This process, also known as a network assessment, can also identify processes that are putting your business at risk of non-compliance with data privacy regulations. Corporate network assessments involve evaluating:
- Hardware and software settings− Look for any security settings that are inefficient or processes that could be putting your network at risk
- Security management protocol− If you have internal employees managing your network security, check to identify operational inefficiencies that could possible lead to security threats not being promptly identified and mitigated.
- Backup processes− Determine how often data is backed up, where it is backed up too, and if this process has been automated to remove the possibility of human error.
If you are a business that wishes to conduct a thorough network assessment and doesn't know where to start, a Managed Service Provider can help.
Avoid Suspicious Links and Websites
Many websites can contain malware-ridden links and attachments that one must know how to navigate. Knowing some basic rules about how to safely navigate the Internet can help you avoid having your computer infected with malware.
To start, if a website sounds too good to be true, then you probably shouldn't trust it. For instance, websites offering free tools or software that are usually expensive are likely to contain malware links.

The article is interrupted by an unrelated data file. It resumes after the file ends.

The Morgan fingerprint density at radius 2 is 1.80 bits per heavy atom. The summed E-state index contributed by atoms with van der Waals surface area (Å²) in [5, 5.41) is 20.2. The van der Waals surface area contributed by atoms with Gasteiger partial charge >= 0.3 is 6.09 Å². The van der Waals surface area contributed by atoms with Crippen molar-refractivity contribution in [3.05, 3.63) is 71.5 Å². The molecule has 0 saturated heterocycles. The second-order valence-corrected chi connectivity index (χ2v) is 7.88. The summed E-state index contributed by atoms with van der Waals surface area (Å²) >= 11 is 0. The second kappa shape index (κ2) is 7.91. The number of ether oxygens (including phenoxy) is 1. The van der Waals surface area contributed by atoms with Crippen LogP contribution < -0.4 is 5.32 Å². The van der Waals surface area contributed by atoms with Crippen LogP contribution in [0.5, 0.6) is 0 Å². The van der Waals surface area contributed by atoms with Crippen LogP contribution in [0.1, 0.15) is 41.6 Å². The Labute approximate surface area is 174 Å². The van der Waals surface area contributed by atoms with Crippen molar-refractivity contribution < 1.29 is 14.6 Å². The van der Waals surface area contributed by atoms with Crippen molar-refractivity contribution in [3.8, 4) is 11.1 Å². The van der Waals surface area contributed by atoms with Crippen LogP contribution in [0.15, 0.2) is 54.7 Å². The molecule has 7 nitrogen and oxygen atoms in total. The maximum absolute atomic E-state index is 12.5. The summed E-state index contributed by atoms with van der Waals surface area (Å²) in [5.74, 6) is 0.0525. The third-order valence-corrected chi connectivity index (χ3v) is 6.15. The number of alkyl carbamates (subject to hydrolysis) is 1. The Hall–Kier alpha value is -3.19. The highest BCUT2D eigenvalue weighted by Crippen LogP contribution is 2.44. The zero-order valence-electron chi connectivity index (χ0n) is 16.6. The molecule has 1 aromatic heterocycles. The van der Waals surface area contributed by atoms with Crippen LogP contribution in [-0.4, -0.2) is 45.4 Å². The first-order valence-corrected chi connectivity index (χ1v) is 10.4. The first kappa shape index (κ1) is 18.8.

Another way that hackers easily spread malware attacks is through a term called phishing. In a phishing attack, a hacker will email a victim a malware-infected link. These phishing emails will look and feel genuine, tricking many into clicking on the link.
For instance, a hacker trying to access a company's HR portal might email them posing as Microsoft, telling them to click the link to verify their credentials.
If you're wary about trusting a link that seems to be from a company that you have an account with, such as Microsoft, try accessing the web page described in the email by going to the actual website itself without clicking the link.
Cyber attacks can cause network downtime, which costs your company money every minute. They can also cause a host of other problems, ranging from the risk of data breach lawsuits to loss of company reputation if sensitive information is published.
RELATED: Phishing Tips: A Simple Guide to Avoid Malicious Emails
Don't wait until you're attacked to improve your cyber security. Use the tips outlined in this article to protect your devices from cyber criminals.